Imaging and the Treatment of Prostate Cancer: A Productive Relationship

First described in 1853, prostate cancer was originally thought to be rare. Today, it is the most frequently diagnosed cancer in men in the European Union, and the second most common—after skin cancer — in American men. In 2018, prostate cancer was diagnosed in 1.2 million men, leading to 459,000 deaths worldwide.

Most early cases of prostate cancer are treated with a "watch and wait" approach, but men diagnosed with later stages of prostate cancer have a number of available treatment options, including surgery, radiation, chemotherapy, hormonal therapy, and immunotherapy. New treatments still in clinical trials may also be available soon and may again change the landscape of prostate cancer treatment. In recent years, the field of radiology has generated a great deal of innovation.  


Intertwined modalities yield super-targeted treatment

Radiology was first employed at the beginning of the twentieth century as an alternative to surgery. The treatment then involved inserting radium into the urethra and rectum. This crude approach evolved, and by the 1970s, tumor growth was found to slow after radioactive needles were inserted into the prostate gland. The use of localized radiation was improved and finessed, and in the 1980s, the technique brachytherapy, or radioactive implants in tissue using transrectal ultrasonography to guide the procedure, was commonly used.

More sophisticated imaging technology helped clinicians and researchers to target more accurately, using, for example, computerized tomography (CT)  and multi parametric MRI (mpMRI) scans to created three-dimensional conformal treatment plans that limit damage to surrounding tissue.

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Radiopharmaceuticals to the rescue

In the last few decades, treatment with radiopharmaceuticals has helped many patients with advanced prostate cancer to live longer and more comfortably. A radiopharmaceutical product is one that marries highly effective radiotherapy to specific receptors on cancer cells. Most patients with advanced prostate cancer experience osteoblastic bone metastasis, and this is one of several areas where radiopharmaceuticals can be useful. Bone-seeking radiopharmaceuticals, although not able to cure the cancer, provide significant palliative relief.

In 2013, the US Food and Drug Administration (FDA) approved the radiopharmaceutical radium-223 dichloride for treatment of men with metastatic castration-resistant prostate cancer (mCRPC) that had spread to the bone. Other radiopharmaceuticals had been in use previously, but radium-223 was hailed as being less toxic for patients and offering a survival benefit in addition to palliative action.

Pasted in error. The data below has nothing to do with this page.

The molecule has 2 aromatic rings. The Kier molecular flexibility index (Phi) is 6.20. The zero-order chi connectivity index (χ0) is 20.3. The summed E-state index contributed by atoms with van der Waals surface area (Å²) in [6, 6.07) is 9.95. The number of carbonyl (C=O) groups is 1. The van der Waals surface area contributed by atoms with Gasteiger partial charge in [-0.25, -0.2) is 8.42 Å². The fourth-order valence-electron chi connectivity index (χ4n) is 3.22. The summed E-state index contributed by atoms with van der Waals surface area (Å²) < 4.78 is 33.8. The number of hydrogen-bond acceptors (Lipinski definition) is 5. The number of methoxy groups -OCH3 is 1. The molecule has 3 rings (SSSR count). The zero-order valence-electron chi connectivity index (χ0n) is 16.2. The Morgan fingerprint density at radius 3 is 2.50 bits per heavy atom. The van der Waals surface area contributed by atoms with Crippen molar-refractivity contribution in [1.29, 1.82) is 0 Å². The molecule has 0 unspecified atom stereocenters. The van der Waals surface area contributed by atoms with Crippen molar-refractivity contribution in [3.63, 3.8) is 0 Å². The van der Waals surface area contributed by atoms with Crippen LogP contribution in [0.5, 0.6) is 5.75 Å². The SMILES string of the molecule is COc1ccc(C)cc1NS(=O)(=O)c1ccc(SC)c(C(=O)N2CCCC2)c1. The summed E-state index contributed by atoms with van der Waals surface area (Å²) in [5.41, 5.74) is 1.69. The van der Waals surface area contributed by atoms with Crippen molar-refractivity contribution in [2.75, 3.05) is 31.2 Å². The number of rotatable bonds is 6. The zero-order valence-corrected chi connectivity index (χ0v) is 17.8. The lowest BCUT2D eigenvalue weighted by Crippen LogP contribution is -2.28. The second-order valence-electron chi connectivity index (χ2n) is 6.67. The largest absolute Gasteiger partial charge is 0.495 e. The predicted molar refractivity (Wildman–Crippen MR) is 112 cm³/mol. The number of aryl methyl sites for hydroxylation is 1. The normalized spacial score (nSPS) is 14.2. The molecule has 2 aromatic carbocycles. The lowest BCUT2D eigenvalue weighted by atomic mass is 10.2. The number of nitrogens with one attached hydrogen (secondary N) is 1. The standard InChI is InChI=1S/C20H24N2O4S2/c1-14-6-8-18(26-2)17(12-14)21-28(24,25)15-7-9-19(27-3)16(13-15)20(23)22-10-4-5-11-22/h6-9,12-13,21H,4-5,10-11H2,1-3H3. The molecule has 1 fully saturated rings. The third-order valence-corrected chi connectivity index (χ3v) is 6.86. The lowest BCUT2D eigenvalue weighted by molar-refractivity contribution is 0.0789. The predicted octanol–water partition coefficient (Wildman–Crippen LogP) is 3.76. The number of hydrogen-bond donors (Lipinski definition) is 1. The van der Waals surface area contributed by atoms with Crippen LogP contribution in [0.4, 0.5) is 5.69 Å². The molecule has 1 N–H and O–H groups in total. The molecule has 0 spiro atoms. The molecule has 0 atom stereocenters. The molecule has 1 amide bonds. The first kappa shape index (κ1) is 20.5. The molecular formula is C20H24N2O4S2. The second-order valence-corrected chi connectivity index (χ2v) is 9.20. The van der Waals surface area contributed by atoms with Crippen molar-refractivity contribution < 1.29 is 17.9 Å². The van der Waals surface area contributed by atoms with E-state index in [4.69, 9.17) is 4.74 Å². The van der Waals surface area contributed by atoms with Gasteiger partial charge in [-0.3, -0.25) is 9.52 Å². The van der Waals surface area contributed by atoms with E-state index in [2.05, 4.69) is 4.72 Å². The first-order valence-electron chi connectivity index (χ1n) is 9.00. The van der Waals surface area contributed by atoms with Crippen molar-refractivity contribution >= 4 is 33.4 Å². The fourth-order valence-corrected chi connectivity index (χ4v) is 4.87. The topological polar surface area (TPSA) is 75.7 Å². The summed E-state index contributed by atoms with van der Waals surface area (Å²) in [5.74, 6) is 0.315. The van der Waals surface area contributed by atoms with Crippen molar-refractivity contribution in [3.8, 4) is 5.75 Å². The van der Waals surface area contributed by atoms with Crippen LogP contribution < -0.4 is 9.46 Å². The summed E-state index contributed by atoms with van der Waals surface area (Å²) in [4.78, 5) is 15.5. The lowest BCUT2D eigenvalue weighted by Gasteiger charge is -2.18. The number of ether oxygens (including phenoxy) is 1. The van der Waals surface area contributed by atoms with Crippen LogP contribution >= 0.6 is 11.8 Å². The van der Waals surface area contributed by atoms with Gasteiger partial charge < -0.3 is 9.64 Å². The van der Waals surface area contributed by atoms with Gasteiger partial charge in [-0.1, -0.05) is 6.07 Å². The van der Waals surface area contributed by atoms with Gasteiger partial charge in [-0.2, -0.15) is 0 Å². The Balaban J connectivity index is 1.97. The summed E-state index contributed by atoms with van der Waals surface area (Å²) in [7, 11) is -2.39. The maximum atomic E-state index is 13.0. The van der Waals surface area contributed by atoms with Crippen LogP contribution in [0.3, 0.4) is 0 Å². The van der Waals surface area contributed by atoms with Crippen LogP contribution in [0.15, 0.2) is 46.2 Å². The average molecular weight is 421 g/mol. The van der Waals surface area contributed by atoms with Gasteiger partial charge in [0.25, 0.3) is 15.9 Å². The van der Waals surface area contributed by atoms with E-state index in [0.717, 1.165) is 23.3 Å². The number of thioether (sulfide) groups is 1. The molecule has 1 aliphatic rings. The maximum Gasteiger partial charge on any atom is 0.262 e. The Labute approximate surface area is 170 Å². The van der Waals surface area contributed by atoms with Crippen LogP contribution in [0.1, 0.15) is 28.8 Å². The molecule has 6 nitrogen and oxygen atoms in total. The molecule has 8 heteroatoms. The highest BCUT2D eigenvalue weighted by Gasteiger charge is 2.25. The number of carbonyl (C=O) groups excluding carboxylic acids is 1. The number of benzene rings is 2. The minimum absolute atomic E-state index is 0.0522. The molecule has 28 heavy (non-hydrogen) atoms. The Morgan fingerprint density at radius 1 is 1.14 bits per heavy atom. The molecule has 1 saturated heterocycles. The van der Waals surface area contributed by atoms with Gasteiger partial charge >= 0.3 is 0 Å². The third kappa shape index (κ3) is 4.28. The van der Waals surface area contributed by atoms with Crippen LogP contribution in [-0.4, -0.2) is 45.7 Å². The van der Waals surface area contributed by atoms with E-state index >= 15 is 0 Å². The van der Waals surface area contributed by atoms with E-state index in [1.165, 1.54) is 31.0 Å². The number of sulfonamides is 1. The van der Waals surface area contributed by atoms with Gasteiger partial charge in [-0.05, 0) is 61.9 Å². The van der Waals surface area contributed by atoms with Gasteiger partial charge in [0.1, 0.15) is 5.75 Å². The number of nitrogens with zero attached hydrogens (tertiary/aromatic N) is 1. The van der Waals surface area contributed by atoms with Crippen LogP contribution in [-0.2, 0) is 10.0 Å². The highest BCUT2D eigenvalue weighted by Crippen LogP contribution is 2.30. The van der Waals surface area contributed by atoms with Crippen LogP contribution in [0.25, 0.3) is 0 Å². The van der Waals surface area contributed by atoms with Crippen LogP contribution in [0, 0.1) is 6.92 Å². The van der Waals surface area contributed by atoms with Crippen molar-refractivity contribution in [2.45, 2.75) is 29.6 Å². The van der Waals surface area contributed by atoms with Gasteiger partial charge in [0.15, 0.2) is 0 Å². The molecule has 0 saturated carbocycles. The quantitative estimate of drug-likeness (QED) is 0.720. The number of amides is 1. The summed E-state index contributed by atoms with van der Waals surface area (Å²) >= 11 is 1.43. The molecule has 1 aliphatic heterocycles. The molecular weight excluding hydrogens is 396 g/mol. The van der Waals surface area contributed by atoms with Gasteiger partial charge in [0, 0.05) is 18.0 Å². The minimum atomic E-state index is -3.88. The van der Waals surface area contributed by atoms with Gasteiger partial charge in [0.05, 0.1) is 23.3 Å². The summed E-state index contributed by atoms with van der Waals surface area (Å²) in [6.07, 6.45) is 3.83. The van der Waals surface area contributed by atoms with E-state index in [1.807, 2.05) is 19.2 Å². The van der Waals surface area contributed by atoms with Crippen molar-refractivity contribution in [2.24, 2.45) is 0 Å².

The combination of cancer-finding and cancer-treating agents has proven irresistible to investigators. One type of radiopharmaceutical that has resulted from study is “peptide receptor radionuclide therapy” (PRRT). PRRT pairs with a radioactive material that includes a protein called a peptide. The result is a “radiopeptide”. Investigators are looking at different cells and tumor properties that can be targeted in this fashion. They range from the molecular mechanism CXCR4 to biomarkers that are specific to individual patients.


The PSMA pathway

PSMA, or prostate specific membrane antigen, is found on most prostate cancers. As a result, it offers avenues for cancer detection, location, and treatment. PSMA PET/CT scans, for example, are an alternative to conventional imaging that involve patients taking a radioactive substance that attaches to the PSMA antigen. The subsequent PET/CT scans light up the radioactive substance, revealing the cancerous cells. Although success is impacted by the size of the lesions and the patients’ PSMA levels, PSMA PET/CT has been found to be nearly a third more accurate than standard imaging. In some cases it can prompt a change to the patient's treatment plan

For these advances to reach more patients, the clinical trials that determine how treatments are used and for whom must encompass nuclear medicine, immunotherapy, evolving imaging, and more. It’s a daunting task, but we continue to make progress.

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